An open letter to Darren Criss from a no-longer-broken-hearted Filipino-American
Several years ago I wrote an open letter expressing how an interview that Filipino-American actor and musician Darren Criss gave to Vulture hurt and disappointed me as not just a long-time fan, but a fellow Filipina-American.
This post is not about that.
Rather, in the years since that post — a post I doubt he even saw because of how busy and larger than life he is and how small I and my reach is — I’ve been following along on his quest to further understand his multiracial identity, the role race plays in Hollywood, the importance of representation and so much more.
And while I have made a concerted effort in recent years to pull away from the media machine that tries to turn people into commodities for other people to devour, any time I saw a piece of news that mentioned Darren Criss in recent year, I clicked on it (within reason). I followed his projects and read his interviews and felt the need to share how this writer, this queer, young woman, this Filipina-American daughter of immigrants, is no longer broken-hearted.
I am healed and encouraged seeing someone recognize the reach he has and strive to move forward — continuously learning while allowing us to come along on his journey.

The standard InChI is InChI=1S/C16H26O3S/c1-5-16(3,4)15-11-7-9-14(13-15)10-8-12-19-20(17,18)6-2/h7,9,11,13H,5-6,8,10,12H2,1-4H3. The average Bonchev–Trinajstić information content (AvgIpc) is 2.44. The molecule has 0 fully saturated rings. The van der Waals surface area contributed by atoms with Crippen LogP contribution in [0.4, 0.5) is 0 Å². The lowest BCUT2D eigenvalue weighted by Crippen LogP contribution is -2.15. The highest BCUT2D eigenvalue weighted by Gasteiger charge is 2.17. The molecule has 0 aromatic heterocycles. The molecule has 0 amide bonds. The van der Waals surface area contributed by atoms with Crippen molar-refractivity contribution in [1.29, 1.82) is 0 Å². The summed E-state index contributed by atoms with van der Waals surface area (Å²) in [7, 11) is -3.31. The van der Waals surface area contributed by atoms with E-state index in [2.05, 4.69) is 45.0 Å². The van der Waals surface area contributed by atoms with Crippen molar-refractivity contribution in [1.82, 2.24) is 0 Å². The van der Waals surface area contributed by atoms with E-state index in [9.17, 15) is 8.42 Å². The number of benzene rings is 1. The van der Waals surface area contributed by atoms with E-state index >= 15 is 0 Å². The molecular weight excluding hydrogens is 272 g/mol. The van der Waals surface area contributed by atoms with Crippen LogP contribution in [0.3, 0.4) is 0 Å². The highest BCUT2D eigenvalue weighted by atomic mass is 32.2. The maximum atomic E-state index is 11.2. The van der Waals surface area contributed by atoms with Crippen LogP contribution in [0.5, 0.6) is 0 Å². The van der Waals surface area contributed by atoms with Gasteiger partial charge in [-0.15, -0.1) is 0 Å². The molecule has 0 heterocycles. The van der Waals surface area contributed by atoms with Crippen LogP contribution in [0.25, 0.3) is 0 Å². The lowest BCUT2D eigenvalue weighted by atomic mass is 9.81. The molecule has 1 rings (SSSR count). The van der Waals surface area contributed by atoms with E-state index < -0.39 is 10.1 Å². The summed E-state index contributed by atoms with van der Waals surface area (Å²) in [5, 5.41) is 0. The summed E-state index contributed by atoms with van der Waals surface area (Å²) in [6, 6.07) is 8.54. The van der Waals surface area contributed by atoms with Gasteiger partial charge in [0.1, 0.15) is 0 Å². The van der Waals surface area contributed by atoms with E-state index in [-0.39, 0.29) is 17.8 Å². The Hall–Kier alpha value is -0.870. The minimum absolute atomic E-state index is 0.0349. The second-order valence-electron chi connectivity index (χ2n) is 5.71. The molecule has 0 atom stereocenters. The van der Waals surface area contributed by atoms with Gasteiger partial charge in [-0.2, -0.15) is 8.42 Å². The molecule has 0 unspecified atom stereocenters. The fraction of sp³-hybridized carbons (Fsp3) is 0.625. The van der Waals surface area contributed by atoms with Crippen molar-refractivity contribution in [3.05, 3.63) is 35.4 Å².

As someone who strives to educate myself more and more each day, working to unlearn the things this world has shouted at us from birth, I try to do what I can with whatever space I hold. It might not seem like much in the grand scheme of things but I keep fighting — hoping that it does, in fact, matter.
So to see Darren Criss come into his own and speak to the systems of oppression that have kept us invisible all along, I felt not just my heart but the hearts of my fellow Filipino(a)(x)-Americans swelling together. Breathing life into lungs dried out.
Everyone is dealing with their own struggles, things we can’t see and can’t begin to know — I know this. And no one can be expected to say the right things all of time (god knows I haven’t and still have my own struggles with forgiveness of the mistakes I’ve made in the past)— especially when you’re living under the public eye.
But seeing him own his words, discover new ones, and continue to move forward has been so much more than I thought I’d ever see. Hearing how he’s advocated for us, fought for us, drawn attention to us, in the years since that post I wrote, brought me a hope that, while often fleeting, is more than enough to keep me going.
So if Darren is out there and reading this, if there is any chance even a few of these words ever reach his ears I want to say thank you. For uplifting us all. This community, your community.
And you should know you’ve mended this formerly broken Filipina-American’s heart.